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Nassau Republicans move to cut $105 traffic ticket fee

Valley Stream resident Malik Amid expresses displeasure with

Valley Stream resident Malik Amid expresses displeasure with the Nassau legislature before they approved a $2.9 billion budget Monday, Oct. 31, 2016. A proposed traffic and parking ticket fee was not included in the fiscal plan. Credit: Howard Schnapp

The Nassau County Legislature’s Republican majority plans to cut a proposed $105 traffic ticket surcharge by nearly half and eliminate it entirely for parking violations — a move that could appease motorists but also add risk to the 2017 budget.

GOP lawmakers this week filed amendments to address the fee controversy, two weeks after approving the $2.9 billion budget with a temporary $77 million hole due to shortfalls in revenue from the “public safety” and other proposed fees.

County Executive Edward Mangano, a Republican, had proposed the $105 “public safety fee” on all traffic and parking tickets as a way to pay for the hiring of 150 police officers and 81 police civilian employees.

The GOP amendments, which likely will be considered at Monday’s legislative meeting, would reduce the $105 fee to $55 for traffic violations, including those from red-light cameras.

Cutting the public safety fee will reduce its projected revenue by some $38 million — from $66 million to about $28 million, lawmakers say.

To plug that budget hole, Republicans are banking on new revenues from a “partial amnesty” for businesses that haven’t complied with a county law requiring them to pay large penalties for not providing timely information about their income and expenses.

Implementation of the law, however, has been delayed by a court challenge. That has raised the possibility that some businesses will decline the amnesty offer, in hopes that the law will be overturned.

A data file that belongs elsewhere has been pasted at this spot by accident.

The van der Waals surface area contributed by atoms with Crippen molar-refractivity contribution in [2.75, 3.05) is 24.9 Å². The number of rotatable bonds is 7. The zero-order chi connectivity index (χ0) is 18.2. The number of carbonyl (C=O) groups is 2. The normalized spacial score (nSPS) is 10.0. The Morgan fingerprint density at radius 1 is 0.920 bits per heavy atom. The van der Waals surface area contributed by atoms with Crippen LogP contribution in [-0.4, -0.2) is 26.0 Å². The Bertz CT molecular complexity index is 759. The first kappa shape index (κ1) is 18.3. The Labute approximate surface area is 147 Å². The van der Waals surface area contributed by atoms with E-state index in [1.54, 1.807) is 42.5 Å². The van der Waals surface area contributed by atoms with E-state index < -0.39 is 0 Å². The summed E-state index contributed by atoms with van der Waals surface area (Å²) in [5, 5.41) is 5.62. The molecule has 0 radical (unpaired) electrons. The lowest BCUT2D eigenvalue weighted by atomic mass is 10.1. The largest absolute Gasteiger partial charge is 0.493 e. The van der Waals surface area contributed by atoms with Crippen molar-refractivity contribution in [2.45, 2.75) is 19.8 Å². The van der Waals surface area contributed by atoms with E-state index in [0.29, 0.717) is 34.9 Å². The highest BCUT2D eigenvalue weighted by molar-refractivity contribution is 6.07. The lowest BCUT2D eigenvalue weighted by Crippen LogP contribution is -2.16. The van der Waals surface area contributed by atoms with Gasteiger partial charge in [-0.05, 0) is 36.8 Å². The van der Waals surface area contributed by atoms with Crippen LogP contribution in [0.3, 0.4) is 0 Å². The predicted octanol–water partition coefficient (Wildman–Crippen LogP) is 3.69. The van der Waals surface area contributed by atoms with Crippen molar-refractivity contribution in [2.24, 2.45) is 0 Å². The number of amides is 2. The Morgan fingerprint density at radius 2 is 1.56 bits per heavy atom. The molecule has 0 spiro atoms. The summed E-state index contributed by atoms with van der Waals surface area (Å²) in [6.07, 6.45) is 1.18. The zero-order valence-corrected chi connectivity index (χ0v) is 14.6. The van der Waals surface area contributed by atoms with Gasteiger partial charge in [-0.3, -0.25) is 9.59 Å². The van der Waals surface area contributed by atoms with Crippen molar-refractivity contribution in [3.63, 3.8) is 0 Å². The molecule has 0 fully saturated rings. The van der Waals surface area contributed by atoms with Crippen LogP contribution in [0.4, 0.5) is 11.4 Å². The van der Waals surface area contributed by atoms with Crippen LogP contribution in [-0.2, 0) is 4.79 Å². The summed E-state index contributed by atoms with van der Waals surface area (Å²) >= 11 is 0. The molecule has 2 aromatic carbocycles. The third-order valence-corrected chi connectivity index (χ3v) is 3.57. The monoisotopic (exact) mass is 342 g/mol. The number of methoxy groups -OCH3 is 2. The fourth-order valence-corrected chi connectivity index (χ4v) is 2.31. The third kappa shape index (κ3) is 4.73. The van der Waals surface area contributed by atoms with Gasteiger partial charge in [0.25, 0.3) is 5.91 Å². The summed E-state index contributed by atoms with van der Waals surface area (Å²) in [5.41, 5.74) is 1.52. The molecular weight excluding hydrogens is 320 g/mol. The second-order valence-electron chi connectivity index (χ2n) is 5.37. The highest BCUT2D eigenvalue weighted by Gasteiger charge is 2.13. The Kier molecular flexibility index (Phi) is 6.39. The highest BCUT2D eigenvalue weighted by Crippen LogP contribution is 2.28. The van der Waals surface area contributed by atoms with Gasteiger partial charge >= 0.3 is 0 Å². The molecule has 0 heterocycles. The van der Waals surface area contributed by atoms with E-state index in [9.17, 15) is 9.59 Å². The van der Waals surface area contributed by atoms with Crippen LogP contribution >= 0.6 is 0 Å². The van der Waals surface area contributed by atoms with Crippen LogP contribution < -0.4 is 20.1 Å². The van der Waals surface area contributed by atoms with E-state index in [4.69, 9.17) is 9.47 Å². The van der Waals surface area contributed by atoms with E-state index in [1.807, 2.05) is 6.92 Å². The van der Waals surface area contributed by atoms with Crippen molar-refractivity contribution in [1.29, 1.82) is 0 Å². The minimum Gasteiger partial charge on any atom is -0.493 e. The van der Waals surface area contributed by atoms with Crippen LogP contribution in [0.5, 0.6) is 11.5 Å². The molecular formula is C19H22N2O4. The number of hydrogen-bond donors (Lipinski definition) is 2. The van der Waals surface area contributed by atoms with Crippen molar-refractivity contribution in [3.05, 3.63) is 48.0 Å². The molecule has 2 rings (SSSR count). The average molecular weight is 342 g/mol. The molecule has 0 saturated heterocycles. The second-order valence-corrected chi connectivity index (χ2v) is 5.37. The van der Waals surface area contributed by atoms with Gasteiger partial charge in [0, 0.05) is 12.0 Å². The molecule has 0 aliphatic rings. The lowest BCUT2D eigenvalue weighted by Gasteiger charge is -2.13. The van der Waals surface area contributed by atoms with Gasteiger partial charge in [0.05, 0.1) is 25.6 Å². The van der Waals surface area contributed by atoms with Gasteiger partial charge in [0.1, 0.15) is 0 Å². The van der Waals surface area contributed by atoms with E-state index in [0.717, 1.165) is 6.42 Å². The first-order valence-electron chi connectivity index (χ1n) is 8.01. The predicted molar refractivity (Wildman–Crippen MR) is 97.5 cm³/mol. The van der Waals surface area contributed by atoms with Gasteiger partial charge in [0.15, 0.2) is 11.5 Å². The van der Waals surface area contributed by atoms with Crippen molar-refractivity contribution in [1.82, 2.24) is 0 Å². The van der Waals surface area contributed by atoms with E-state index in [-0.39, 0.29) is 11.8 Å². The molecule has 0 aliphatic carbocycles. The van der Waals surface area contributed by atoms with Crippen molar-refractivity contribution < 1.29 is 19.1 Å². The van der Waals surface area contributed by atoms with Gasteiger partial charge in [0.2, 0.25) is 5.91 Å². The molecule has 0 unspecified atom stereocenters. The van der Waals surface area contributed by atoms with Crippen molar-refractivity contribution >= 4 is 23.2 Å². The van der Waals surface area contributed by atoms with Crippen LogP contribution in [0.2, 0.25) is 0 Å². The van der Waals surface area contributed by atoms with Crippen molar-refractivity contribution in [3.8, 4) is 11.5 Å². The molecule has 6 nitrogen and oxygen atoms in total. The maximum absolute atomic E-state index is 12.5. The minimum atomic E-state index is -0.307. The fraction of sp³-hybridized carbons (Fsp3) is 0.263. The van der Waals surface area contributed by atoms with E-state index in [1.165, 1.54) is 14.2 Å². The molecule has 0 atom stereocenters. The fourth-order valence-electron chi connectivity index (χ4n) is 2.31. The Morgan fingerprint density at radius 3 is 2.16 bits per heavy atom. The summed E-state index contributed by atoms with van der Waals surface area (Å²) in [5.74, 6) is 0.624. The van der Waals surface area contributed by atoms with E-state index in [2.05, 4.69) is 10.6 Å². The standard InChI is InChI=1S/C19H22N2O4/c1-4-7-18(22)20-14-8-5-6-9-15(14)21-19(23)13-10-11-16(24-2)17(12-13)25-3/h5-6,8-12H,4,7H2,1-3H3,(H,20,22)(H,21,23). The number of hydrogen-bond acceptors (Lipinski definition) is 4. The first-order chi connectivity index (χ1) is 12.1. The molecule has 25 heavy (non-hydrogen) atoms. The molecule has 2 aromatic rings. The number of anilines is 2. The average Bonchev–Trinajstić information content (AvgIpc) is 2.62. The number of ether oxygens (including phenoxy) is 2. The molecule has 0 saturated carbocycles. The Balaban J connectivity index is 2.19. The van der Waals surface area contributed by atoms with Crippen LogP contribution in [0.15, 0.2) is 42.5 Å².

Adam Barsky, chairman of Nassau’s financial control board, the Nassau Interim Finance Authority, said he viewed “the assumption of revenue from the proposed amnesty as risky and highly speculative due to the lack of legal certainty.”

NIFA has the authority to approve or reject the county’s annual budgets.

Under the GOP amendments, parking violations won’t be subject to the public safety fee. Some residents had complained that a $105 fee on such tickets would have pushed the total cost, in some cases, to more than $200.

The GOP majority also has decided to back new and increased business fees that Mangano estimates will raise about $11 million.

Presiding Officer Norma Gonsalves (R-East Meadow) said reducing the public safety fee “is the right thing to do for Nassau County residents.” Gonsalves criticized minority Democrats for opposing the fee but not proposing amendments to make up the revenue.

Minority Leader Kevan Abrahams (D-Freeport) said the public safety fee, even at $55, is an “unfair, poorly conceived, Republican-manufactured motorist tax, and at any cost it’s bad for Nassau taxpayers.”

Businesses that would be impacted by the partial amnesty owe Nassau about $105 million. GOP legislators hope their plan to allow payment of only 75 percent of outstanding fines to net at least $38 million, enough to plug the budget hole left by reduction of the public safety fee.

But the 2013 “income/expense” law is under court challenge. The case is expected to be heard by the Appellate Division of State Supreme Court next year.

The Mangano administration declined to comment on the Republican budget amendments, saying officials were reviewing them.


Republican county legislators have proposed:

  • Cutting a planned $105 surcharge on traffic tickets to $55
  • Eliminating the planned $105 surcharge on parking ticketsTo make up for the estimated $38 million revenue loss, GOP lawmakers have proposed:
  • A “partial amnesty” program for businesses that haven’t complied with a county law requiring timely reporting of their income and expenses.

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